Dec. 29, 2003 – Margin margin, who’s got the best margin
December 29, 2003
Filed under Features
O.K. I know that the real name of this childhood game was “Button, Button, who’s got the Button?” But think about it. We are in a scrap for the margin on parts and accessories, and in the end, it is a split between the dealer, the supplier, and the customer. Just how that split goes is a function of market dynamics, advertising, supply, demand, and the desperation in your salesman’s voice as his last closing attempt starts out with “Well, if you take it today, I will throw in the (fill in the blanks here)… “
So just who ends up with the margin?
In March of 2000, I studied 1999 P&A sales of just under $100 million dollars, and evaluated the margin allowed by OEM’s and aftermarket people alike. It was an interesting exercise that revealed margins all the way from 53.9% on the high side (Southern Motorcycle), to 30.7% on the low end (Parts Unlimited). The average was around 40%.
Things have changed. A little.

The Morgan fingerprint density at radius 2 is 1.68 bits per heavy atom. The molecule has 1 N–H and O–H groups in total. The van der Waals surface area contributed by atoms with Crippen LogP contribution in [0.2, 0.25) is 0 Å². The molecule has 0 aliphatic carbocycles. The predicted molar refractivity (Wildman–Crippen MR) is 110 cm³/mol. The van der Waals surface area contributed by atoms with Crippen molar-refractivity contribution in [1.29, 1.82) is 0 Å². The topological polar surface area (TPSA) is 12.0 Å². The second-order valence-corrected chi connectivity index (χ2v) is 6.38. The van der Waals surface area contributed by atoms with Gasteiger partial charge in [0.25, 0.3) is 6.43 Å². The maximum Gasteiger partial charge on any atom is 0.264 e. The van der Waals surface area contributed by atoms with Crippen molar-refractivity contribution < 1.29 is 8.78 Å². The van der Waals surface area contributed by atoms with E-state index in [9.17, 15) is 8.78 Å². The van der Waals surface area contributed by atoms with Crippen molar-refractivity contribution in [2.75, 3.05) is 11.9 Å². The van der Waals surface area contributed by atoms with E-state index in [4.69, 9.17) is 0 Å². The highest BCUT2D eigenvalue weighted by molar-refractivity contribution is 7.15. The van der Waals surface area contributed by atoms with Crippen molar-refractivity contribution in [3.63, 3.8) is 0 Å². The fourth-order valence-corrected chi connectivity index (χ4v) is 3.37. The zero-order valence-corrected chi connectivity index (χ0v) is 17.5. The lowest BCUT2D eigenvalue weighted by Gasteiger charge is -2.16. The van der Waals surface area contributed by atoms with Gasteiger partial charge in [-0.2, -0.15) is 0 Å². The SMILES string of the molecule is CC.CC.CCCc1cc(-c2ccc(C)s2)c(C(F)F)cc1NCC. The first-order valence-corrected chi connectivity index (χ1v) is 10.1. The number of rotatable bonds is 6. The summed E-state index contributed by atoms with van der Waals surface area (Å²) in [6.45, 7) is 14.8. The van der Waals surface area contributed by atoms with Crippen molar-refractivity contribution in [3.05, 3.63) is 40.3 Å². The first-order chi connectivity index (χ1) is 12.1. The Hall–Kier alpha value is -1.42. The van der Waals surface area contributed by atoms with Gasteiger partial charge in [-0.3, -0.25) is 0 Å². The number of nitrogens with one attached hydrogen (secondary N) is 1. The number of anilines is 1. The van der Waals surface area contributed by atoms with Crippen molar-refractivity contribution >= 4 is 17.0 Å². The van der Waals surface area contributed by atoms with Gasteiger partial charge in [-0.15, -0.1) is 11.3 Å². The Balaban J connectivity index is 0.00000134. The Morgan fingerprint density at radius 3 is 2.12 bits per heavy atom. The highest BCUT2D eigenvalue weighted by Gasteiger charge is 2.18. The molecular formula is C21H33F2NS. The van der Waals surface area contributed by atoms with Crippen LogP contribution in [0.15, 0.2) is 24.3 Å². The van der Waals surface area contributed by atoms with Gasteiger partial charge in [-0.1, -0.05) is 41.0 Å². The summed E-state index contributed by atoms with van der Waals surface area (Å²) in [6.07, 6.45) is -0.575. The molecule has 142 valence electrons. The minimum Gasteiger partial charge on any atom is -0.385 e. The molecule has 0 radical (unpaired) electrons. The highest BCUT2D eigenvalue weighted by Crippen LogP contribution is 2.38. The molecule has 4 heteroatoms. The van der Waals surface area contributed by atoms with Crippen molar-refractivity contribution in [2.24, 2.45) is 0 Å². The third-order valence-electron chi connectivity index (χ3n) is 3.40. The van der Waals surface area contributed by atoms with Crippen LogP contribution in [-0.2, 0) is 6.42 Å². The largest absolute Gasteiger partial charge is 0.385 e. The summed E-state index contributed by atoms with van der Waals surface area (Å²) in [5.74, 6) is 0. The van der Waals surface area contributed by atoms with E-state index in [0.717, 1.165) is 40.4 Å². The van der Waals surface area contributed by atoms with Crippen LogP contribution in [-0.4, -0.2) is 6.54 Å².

The chart on this page summarizes $161 million in sales from January to October 2003, and again, the margin percentage realized ranked by vendor. The average remains right at 40%, but three new-comers appear at the top: Dixie International, Holoubek, and TISCO (tractor stuff). Parts Unlimited rises a few points to 34.1%, and Polaris sinks to the bottom of the pile by allowing only 30.6% to dealers.
Two other interesting facts emerge. While individual companies have shifted somewhat, the average margin allowed by the major aftermarket suppliers as a group has dropped only 0.1%. Margin on OEM supplied parts and accessories has dropped from 42.0% to 41.1%, a loss of just under 1% to the dealer.
As always, it is not how you sell, but rather how you buy. Parts managers must always be reminded that their job is to shop, compare, and evaluate margins just as our customers do with us and our selling price.
While the industry average has remained stable over the past few years, this chart shows that shopping among sources can and will produce a greater gross margin for your parts and accessory departments.
Cherry Picking is allowed.